by Paul Anderson
BBC correspondent in Islamabad
Senior Pakistani and Indian officials have been meeting in Islamabad for talks on drugs trafficking.
Confidence building has been under way since the start of the year
The talks are the first they have held for more than seven years.
They are part of a series of confidence building measures between the two countries.
But growing opium production in Afghanistan means the talks have an urgency in their own right.
These are the first talks since India and Pakistan suspended a committee to tackle drugs production and smuggling in 1997 because of political differences.
Since then much has changed. In the year 2000, Pakistan was declared opium-free after a major eradication campaign.
Production has started to creep up again but to nothing like the level of the 1980s when 30,000 hectares were under poppy cultivation.
The big problems for both countries - and come to that the world - is Afghanistan.
Poppy cultivation has sky-rocketed there since the Taleban, which all but banned it, was ousted two and a half years ago.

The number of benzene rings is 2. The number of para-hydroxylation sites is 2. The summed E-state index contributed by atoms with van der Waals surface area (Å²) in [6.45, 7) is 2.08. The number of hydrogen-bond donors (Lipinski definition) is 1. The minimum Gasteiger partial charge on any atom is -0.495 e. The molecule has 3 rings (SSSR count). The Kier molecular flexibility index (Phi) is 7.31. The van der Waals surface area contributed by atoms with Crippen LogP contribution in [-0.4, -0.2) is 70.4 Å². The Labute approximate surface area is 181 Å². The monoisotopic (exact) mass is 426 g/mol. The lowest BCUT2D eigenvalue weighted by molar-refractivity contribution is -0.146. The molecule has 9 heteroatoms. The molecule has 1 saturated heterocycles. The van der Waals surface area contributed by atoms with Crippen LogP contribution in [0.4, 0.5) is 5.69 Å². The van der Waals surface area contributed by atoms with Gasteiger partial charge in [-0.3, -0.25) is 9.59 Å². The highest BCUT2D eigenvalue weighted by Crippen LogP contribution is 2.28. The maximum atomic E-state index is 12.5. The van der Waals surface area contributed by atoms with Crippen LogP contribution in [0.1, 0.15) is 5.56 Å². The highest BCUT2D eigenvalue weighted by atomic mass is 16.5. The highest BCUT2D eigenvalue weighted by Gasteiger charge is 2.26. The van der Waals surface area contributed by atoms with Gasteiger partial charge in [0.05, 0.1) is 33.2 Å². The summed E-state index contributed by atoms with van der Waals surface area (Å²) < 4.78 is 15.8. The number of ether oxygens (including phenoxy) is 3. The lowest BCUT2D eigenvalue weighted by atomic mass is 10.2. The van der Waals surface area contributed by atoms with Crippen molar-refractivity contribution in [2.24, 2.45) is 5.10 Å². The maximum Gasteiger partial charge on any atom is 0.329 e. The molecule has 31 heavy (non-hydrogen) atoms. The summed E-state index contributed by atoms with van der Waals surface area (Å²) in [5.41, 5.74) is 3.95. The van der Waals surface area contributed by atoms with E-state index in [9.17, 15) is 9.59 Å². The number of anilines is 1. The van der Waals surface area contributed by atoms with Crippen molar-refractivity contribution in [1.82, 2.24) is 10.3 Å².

Each new yield - and farmers are harvesting twice a year - is bigger than the last.
Opium production this year is expected to pass four 4,000 tons providing three quarters of the world's needs.
Much of it is smuggled through Central Asia to European markets, but some also come through Pakistan and on to Mumbai in India.
That has been the main focus of the two-day talks in Islamabad.
So, too, the smuggling of chemicals from India normally used for textiles and heavy industry.
Regionally they are produced only in India.
But because the chemicals are also used in the process of transforming opium into heroin, they are being smuggled across Pakistan to laboratories in Afghanistan.